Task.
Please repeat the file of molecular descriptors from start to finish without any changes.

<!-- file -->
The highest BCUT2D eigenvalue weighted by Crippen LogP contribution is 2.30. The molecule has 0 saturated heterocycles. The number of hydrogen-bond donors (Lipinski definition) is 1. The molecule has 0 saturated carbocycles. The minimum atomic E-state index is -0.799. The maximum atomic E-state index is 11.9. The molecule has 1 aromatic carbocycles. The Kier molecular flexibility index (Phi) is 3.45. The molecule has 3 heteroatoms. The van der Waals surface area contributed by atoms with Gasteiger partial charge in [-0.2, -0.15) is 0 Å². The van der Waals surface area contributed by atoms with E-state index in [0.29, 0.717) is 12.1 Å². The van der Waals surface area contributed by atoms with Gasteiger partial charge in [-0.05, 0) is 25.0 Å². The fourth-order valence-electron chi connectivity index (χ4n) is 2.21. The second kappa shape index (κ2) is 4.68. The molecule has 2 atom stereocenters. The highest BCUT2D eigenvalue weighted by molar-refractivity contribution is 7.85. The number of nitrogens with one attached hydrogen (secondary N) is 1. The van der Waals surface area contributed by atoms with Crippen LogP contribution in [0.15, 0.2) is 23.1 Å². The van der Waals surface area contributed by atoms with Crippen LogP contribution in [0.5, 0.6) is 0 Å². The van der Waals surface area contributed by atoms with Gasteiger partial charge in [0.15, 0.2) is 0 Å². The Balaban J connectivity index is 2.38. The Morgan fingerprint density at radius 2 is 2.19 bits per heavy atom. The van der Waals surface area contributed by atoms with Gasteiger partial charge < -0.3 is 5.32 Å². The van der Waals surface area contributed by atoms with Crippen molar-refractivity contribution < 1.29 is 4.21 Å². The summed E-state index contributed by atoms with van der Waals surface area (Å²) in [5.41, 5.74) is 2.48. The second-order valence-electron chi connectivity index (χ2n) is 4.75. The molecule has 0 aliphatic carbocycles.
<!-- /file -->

The highest BCUT2D eigenvalue weighted by Crippen LogP contribution is 2.30. The molecule has 0 saturated heterocycles. The number of hydrogen-bond donors (Lipinski definition) is 1. The molecule has 0 saturated carbocycles. The minimum atomic E-state index is -0.799. The maximum atomic E-state index is 11.9. The molecule has 1 aromatic carbocycles. The Kier molecular flexibility index (Phi) is 3.45. The molecule has 3 heteroatoms. The van der Waals surface area contributed by atoms with Gasteiger partial charge in [-0.2, -0.15) is 0 Å². The van der Waals surface area contributed by atoms with E-state index in [0.29, 0.717) is 12.1 Å². The van der Waals surface area contributed by atoms with Gasteiger partial charge in [-0.05, 0) is 25.0 Å². The fourth-order valence-electron chi connectivity index (χ4n) is 2.21. The second kappa shape index (κ2) is 4.68. The molecule has 2 atom stereocenters. The highest BCUT2D eigenvalue weighted by molar-refractivity contribution is 7.85. The number of nitrogens with one attached hydrogen (secondary N) is 1. The van der Waals surface area contributed by atoms with Crippen LogP contribution in [0.15, 0.2) is 23.1 Å². The van der Waals surface area contributed by atoms with Crippen LogP contribution in [0.5, 0.6) is 0 Å². The van der Waals surface area contributed by atoms with Gasteiger partial charge in [0.15, 0.2) is 0 Å². The Balaban J connectivity index is 2.38. The Morgan fingerprint density at radius 2 is 2.19 bits per heavy atom. The van der Waals surface area contributed by atoms with Gasteiger partial charge < -0.3 is 5.32 Å². The van der Waals surface area contributed by atoms with Crippen molar-refractivity contribution < 1.29 is 4.21 Å². The summed E-state index contributed by atoms with van der Waals surface area (Å²) in [5.41, 5.74) is 2.48. The second-order valence-electron chi connectivity index (χ2n) is 4.75. The molecule has 0 aliphatic carbocycles.